A solution from the Clefs: Clefolution

By Bernadine Rodrigo

One day last year, somewhere towards the end of 2018, social mental health worker (by her own account) Kumudini Perera-David walked up to Shehan Wijemanne, vocal trainer, and said she wanted to begin a choir.

However, the reason behind her request was not simply that she wanted to put some people together to sing; she wanted to create something different, to revolutionise, or rather, invoke in people the sense of healing which can be found in music – a feeling which, for a long time, has been rather lost amongst the people of this country, which has undergone such a great deal of turmoil and suffering.

“Music is the only medium that can address matters of the mind, body, and soul in unison. It successfully alters emotions and feelings and brings a sense of wholeness, wellbeing, and completeness in unimaginable ways. Music is a solution and one of the best there is, if not the best,” is the belief of the choristers.

The choir was soon put into action by Shehan, Kumudini, and Sean Amarasekara – the three directors – with “fluidity” as their watchword. With their basic motivation being healing, the choir welcomes anyone who wishes to sing, into any section in which they wish to sing.

Clefolution is special in this sense as they do not believe in separating individuals into gender-based vocal categorisations. One can simply join any sector they wish to and perform provided that of course they have adequately attended practice sessions.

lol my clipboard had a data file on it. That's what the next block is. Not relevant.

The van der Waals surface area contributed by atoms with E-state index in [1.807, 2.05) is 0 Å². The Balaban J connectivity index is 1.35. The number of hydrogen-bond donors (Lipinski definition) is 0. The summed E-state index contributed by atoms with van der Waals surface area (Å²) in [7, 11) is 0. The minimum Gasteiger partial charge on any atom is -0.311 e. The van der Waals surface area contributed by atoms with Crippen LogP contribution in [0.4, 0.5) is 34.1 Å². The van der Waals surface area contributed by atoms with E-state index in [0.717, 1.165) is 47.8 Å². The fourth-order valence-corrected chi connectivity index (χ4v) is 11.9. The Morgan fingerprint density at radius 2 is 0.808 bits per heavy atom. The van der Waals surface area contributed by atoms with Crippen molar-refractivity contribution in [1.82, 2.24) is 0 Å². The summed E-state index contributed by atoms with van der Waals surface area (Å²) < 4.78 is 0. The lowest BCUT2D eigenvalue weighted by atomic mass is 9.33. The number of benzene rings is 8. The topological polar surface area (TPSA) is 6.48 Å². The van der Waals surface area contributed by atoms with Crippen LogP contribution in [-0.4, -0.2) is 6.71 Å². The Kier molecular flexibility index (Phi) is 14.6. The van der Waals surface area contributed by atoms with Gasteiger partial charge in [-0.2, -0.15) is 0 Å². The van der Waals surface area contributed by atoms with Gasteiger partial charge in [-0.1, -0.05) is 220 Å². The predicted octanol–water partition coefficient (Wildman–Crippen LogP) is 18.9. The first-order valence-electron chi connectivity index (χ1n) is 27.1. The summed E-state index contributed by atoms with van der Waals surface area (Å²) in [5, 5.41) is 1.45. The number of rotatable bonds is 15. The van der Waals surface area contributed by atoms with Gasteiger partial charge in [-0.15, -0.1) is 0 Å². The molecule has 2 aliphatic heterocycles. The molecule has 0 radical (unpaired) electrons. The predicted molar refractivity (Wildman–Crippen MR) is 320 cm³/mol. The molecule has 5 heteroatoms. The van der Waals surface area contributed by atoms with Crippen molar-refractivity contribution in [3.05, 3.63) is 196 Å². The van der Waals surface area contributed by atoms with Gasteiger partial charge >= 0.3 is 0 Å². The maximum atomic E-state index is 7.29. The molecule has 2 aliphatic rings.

Further, they do not require a participant to be an excellent singer. Shehan Wijemanne said: “Anyone who is not clinically deaf or dumb can sing, and can be taught to sing.”

While they have performed at a few events prior, their first independent performance titled “Sacred Chords” was on 11 October 2019, at St. Mary’s Church, Bambalapitiya.

Absolutely uplifting the spirits of the entire audience and throwing everyone into a trance of peacefulness and grace, Clefolution beautifully showcased what they stood for in combining the two words, “clef” and “solution”.

The name was the brainchild of Shehan himself. However, it was not thought up solely for the purpose of naming the choir, and, for that matter, not even recently – it was a word Shehan had come up with when he was a child.

“A clef is the most basic thing when it comes to music,” Shehan said, adding that he had combined it with the word solution which was what he wanted to give to the world with its abundance of problems. He had never had the opportunity to use it and when the question of what the choir should be called came up, he was more than happy to use it for the choir.

A very special feature of this choir is that they will allow absolutely anyone to join whenever they wish to, in order to perform at an upcoming event. Whosoever jumps on the bandwagon to perform at an upcoming concert will be given the necessary training and be prepared by the directors and the more consistent members.

Further, in an attempt to increase the appeal of choral singing, which is not so prevalent in our little island, any income earned by the choir, no matter how small, will be split amongst every member who participates in a show.

Clefolution hopes to work more towards fulfilling the goal of making choral music an industry by trying as much as possible to create their own compositions. They are halfway there as they have already performed a few original arrangements, such as “Gentle Woman”, “Somebody to Love”, and “Sweet Heart of Jesus”, which were performed at Sacred Chords on the 11th.

Shehan wishes to compose original choral pieces that are exclusively performed by choirs in order to coincide with well-known greats such as Handel’s “Messiah”.

In the near future, especially as Christmas approaches, Clefolution hopes to perform at a few shows and indeed hold some of their own, hopefully spreading the solution far and wide across Sri Lanka.

Photos Saman Abesiriwardana